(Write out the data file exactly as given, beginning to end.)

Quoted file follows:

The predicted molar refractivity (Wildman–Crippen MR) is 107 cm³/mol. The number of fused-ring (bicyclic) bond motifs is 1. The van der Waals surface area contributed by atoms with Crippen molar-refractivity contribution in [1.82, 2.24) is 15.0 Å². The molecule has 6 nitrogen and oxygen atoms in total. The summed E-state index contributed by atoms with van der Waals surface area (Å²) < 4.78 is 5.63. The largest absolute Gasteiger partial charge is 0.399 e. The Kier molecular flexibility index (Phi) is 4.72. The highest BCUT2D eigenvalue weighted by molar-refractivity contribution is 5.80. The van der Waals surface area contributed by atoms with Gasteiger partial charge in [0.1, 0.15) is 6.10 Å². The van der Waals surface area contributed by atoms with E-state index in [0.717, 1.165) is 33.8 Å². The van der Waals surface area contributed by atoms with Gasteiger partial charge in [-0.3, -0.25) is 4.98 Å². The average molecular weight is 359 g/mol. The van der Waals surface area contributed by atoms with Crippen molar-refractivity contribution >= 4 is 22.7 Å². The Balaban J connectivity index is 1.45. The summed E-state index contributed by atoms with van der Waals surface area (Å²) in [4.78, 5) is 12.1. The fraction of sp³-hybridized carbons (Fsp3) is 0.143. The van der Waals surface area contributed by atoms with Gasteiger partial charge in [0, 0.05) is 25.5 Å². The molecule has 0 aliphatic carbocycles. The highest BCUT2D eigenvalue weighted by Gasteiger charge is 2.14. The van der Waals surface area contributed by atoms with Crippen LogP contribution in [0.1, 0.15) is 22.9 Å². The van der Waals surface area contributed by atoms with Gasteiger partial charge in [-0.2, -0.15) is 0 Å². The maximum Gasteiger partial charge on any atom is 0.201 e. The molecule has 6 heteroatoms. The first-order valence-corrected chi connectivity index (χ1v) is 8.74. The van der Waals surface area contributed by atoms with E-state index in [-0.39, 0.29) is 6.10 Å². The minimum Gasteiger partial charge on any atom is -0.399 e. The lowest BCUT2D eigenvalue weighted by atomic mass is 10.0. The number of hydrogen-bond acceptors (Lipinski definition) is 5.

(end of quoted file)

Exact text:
The predicted molar refractivity (Wildman–Crippen MR) is 107 cm³/mol. The number of fused-ring (bicyclic) bond motifs is 1. The van der Waals surface area contributed by atoms with Crippen molar-refractivity contribution in [1.82, 2.24) is 15.0 Å². The molecule has 6 nitrogen and oxygen atoms in total. The summed E-state index contributed by atoms with van der Waals surface area (Å²) < 4.78 is 5.63. The largest absolute Gasteiger partial charge is 0.399 e. The Kier molecular flexibility index (Phi) is 4.72. The highest BCUT2D eigenvalue weighted by molar-refractivity contribution is 5.80. The van der Waals surface area contributed by atoms with Gasteiger partial charge in [0.1, 0.15) is 6.10 Å². The van der Waals surface area contributed by atoms with E-state index in [0.717, 1.165) is 33.8 Å². The van der Waals surface area contributed by atoms with Gasteiger partial charge in [-0.3, -0.25) is 4.98 Å². The average molecular weight is 359 g/mol. The van der Waals surface area contributed by atoms with Crippen molar-refractivity contribution >= 4 is 22.7 Å². The Balaban J connectivity index is 1.45. The summed E-state index contributed by atoms with van der Waals surface area (Å²) in [4.78, 5) is 12.1. The fraction of sp³-hybridized carbons (Fsp3) is 0.143. The van der Waals surface area contributed by atoms with Gasteiger partial charge in [0, 0.05) is 25.5 Å². The molecule has 0 aliphatic carbocycles. The highest BCUT2D eigenvalue weighted by Gasteiger charge is 2.14. The van der Waals surface area contributed by atoms with Crippen LogP contribution in [0.1, 0.15) is 22.9 Å². The van der Waals surface area contributed by atoms with Gasteiger partial charge in [-0.2, -0.15) is 0 Å². The maximum Gasteiger partial charge on any atom is 0.201 e. The molecule has 6 heteroatoms. The first-order valence-corrected chi connectivity index (χ1v) is 8.74. The van der Waals surface area contributed by atoms with E-state index in [-0.39, 0.29) is 6.10 Å². The minimum Gasteiger partial charge on any atom is -0.399 e. The lowest BCUT2D eigenvalue weighted by atomic mass is 10.0. The number of hydrogen-bond acceptors (Lipinski definition) is 5.